Ken Crouch is making his first bid for Billings City Council Ward 5, an open seat vacated by term limited Council member Dick Clark. Ken just retired as the Associate Minister at Mayflower Congregational Church and brings a wealth of experience from involvement in the Billings Domestic Violence Task Force, the Safe School Coalition and PFLAG. He has also been a volunteer with Habitat for Humanity, the Billings Food Bank, the Interfaith Hospitality Network, has served as a substitute teacher for Billings Public Schools and was involved with the West End Task Force. Ken wants to bring his leadership and community building skills to the Council. He and his wife Carolyn are MCV members. Also running for this seat are Dennis Ulvestad, who sought MCV’s endorsement, and Jennifer Olsen, leader of Montana Shrugged, who did not.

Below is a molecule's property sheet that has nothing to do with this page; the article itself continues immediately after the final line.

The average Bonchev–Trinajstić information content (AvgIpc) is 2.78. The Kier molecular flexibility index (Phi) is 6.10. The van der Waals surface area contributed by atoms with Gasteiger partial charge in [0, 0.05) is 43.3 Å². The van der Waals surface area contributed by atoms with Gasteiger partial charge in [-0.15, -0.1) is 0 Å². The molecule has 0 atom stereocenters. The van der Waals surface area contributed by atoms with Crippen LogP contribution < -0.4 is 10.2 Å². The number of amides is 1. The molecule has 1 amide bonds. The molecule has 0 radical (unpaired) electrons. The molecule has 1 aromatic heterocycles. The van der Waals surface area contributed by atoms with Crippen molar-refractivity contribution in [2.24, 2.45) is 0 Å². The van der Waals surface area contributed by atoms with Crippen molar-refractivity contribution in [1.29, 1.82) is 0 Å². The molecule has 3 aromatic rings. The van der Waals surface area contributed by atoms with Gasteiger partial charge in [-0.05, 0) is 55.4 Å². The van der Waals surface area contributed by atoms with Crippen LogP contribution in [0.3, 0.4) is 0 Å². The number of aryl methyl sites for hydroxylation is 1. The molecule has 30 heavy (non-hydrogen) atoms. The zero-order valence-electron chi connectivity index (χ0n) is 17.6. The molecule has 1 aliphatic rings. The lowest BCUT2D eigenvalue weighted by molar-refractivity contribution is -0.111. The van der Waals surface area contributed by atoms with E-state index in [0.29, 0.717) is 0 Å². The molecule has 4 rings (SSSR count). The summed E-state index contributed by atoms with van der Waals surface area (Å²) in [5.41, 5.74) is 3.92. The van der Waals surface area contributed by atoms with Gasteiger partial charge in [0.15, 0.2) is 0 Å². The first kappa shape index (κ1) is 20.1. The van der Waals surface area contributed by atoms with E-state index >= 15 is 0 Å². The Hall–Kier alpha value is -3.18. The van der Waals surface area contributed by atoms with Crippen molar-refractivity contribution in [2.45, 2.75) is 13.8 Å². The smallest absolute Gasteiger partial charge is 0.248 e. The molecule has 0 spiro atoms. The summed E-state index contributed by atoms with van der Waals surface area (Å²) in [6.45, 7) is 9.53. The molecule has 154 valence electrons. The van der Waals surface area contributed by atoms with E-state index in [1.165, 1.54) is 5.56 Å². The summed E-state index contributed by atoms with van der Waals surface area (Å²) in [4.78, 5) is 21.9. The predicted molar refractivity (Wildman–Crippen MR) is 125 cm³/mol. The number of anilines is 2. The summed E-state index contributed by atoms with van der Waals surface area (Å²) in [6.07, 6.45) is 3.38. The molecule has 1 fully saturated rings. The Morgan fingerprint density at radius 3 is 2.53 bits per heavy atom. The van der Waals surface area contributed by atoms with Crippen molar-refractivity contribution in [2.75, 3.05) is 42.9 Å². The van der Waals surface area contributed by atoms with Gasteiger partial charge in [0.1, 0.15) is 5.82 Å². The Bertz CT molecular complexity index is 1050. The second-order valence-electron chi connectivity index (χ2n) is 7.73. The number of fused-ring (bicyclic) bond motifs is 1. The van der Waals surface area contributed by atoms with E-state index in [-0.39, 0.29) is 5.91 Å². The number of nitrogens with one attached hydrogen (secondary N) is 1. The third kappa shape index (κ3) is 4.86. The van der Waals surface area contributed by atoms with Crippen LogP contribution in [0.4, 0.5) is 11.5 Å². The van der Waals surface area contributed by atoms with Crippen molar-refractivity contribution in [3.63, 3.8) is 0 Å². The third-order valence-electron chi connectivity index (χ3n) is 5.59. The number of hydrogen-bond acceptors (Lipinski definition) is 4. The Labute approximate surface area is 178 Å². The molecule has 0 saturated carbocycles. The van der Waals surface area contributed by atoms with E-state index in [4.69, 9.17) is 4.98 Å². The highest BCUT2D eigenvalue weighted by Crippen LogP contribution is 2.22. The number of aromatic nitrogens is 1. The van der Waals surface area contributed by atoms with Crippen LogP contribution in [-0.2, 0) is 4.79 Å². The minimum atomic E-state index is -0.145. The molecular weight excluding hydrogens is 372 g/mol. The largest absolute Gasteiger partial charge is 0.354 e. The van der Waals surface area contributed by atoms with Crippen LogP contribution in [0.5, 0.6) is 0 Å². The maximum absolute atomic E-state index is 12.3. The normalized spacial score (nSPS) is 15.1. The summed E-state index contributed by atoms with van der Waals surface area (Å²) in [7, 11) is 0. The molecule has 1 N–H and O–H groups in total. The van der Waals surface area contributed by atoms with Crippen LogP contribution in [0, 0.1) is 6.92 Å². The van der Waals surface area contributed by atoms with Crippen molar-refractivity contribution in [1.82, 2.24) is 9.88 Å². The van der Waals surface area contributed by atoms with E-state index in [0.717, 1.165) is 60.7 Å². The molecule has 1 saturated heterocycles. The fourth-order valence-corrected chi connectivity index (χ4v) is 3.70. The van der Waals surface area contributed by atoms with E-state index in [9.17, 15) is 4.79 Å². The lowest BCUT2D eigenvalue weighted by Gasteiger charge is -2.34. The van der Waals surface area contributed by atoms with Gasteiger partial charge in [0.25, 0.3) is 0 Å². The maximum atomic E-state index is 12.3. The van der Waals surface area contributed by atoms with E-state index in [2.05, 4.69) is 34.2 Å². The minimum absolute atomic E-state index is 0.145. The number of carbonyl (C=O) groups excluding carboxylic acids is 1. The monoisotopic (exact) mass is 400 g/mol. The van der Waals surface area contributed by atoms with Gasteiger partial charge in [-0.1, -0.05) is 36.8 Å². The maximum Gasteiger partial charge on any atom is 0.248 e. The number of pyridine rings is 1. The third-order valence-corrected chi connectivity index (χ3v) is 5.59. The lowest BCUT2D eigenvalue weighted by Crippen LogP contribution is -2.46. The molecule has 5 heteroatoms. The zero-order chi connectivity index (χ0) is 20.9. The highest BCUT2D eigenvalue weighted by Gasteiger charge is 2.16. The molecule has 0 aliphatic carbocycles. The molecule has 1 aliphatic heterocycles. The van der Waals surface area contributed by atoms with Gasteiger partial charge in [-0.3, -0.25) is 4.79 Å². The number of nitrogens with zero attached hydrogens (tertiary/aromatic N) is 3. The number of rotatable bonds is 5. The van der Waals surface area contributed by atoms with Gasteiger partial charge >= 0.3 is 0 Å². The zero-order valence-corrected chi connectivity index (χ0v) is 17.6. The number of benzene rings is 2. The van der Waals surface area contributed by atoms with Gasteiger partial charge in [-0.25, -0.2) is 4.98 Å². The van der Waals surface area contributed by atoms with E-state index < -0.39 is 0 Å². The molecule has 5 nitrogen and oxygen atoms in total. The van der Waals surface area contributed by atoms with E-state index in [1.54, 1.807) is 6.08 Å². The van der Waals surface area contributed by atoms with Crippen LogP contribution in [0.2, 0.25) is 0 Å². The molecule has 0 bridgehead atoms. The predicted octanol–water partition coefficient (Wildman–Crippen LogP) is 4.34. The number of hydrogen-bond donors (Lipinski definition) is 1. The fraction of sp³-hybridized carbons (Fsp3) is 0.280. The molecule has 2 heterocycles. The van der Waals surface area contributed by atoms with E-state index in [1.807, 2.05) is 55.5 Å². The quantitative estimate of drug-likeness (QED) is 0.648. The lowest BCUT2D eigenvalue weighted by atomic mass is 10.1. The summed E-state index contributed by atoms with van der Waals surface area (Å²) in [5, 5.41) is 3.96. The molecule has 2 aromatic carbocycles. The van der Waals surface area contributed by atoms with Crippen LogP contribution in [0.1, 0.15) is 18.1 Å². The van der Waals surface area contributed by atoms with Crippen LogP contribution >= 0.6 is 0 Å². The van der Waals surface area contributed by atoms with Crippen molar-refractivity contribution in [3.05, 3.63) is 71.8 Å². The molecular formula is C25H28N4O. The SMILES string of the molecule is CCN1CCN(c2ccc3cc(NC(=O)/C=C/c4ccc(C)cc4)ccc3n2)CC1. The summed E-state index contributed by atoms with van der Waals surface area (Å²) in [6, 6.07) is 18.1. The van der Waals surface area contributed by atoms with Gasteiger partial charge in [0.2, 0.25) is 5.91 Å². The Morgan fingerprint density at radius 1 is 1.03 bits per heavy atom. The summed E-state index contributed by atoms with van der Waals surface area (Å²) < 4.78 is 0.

The twelve-person Missoula City Council features elections in one of two seats in each of the city’s 6 wards, plus an election in the second seat in Ward 2, where MCV member Cynthia Wolken (MCV endorsed) is running unopposed after being appointed in 2010 to serve the remainder of former Council person Roy Houseman’s term in 2010. MCV has also made 4 other endorsements, including newcomer and Missoula MCV chapter founder Alex Taft.
Missoula Ward 1 – Jason Wiener